Commitment to sovereignty as necessary for a commitment to freedom is not a new position, nor is it reliably misplaced. The individual who decries re-introduced mask mandates, or vaccines being made compulsory in workplaces evidently takes these actions as being incompatible with the maintenance of freedom, and a free society more broadly. Their sovereignty from political interference is necessary for their freedom to persist.

Both historically and contemporarily, many have seen it essential to measure their own freedoms by the degree to which states did not unduly intervene upon realms of education, religion, or health. We know countless instances where political reach has chocked public freedoms to undesirable extents. Those in opposition to vaccine mandates, for example, may take freedom to begin wherever politics ends, thinking it best to safeguard their liberties with one hand while defending against political reach with the other.

In contrast, politicians and individuals who deem actions such as vaccine mandates, lockdowns, and the like as necessary for the maintenance of long-term social freedoms are seen as upholding a competing notion of freedom. For this group, politics and freedom are beyond compatible, they are deeply contingent upon one another. On this conception, emancipation from political reach would result in a breakdown of society, where inevitably some personal liberties would be infringed upon by others.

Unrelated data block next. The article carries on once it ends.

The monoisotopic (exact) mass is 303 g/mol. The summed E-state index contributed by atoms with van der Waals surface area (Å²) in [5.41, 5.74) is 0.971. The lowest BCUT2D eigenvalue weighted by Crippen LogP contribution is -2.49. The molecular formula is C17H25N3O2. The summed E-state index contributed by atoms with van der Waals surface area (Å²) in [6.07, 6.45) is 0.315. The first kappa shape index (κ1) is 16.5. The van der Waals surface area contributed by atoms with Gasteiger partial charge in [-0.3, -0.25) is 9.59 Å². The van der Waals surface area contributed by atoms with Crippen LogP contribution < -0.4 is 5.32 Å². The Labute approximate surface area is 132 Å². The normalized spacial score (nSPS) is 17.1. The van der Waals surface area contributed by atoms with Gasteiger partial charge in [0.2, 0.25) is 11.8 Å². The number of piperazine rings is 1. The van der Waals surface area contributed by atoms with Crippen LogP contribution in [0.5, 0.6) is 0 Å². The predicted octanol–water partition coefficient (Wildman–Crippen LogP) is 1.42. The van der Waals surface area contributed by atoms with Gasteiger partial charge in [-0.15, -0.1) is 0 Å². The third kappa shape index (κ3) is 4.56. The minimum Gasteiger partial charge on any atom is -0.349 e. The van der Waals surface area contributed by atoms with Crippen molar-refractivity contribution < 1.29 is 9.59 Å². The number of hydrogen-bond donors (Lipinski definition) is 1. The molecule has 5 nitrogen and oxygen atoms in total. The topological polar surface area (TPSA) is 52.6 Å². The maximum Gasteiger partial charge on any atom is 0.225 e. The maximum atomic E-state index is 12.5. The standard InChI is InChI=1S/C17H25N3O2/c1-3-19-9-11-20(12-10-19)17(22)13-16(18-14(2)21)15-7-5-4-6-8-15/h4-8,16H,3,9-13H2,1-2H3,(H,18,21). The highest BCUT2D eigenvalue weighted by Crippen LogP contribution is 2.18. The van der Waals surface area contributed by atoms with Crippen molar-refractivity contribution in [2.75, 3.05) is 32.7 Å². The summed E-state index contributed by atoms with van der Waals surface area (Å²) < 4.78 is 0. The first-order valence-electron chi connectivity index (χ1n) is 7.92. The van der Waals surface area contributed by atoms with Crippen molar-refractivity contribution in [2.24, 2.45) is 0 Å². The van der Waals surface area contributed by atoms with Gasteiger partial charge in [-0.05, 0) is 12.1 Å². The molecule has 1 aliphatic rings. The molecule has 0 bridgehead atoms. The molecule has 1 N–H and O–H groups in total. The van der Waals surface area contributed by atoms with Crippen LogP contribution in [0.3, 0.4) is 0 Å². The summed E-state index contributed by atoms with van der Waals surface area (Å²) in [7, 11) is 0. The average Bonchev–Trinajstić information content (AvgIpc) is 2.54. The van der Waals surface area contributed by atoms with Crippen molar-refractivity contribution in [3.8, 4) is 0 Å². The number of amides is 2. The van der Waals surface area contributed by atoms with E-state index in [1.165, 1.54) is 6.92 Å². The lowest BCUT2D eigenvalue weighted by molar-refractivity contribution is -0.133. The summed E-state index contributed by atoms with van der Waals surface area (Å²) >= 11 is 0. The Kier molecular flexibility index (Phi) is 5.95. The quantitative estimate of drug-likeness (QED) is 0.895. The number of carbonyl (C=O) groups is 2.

This position of the compatibility between freedom and politics is articulated and advocated for by Arendt. Arendt argues that sovereignty itself must be surrendered if a society is ever to be comprehensively free. This is because we do not occupy earth as individuals, but as communities, moreover, political communities, which have been formed and continue to be maintained due to the freedom of our wills. “If men wish to be free,” she writes, “it is precisely sovereignty they must renounce.”

The point here is not to say that individual rights are of no importance to political systems, or to freedom more broadly. Rather, it suggests that a comprehensive freedom cannot flourish in systems in which individuals remain committed to sovereignty above all else. Freedom is not located within the individual, but rather in the systems, or community, within which an individual operates.

We do not envy the freedom a prisoner possesses to retreat into the recesses of their own mind, we envy the person who is free to leave their home, and is safe in doing so, because a system has been politically and socially established to make it as such.

When debates are being waged over freedom, we must begin with the acknowledgement that we (as individuals) are only ever as free as the broader communities in which we operate. Our own freedoms are contingent upon the political systems that we exist in, actively engage with, and mutually construct.

Assessing the disagreement, or linguistic impasse, which exists between those who take political action as central to securing freedom and those who take freedom to begin to where politics ends has certainly not fully allowed us to realise the notion of a square circle to which Arendt alludes. Though from here, we may be better equipped to engage in discourse when we inevitably find one conception of freedom being pinned against another.

We are luckily not resigned to let present linguistic impasses on the matter of freedom mark the end of meaningful discourse. Rather, they can mark the beginning, as we are able to make efforts to rectify impasses that turn on this single word. Importantly, we have more language and words at our disposal, and many methods by which to use them. It is vital that we do.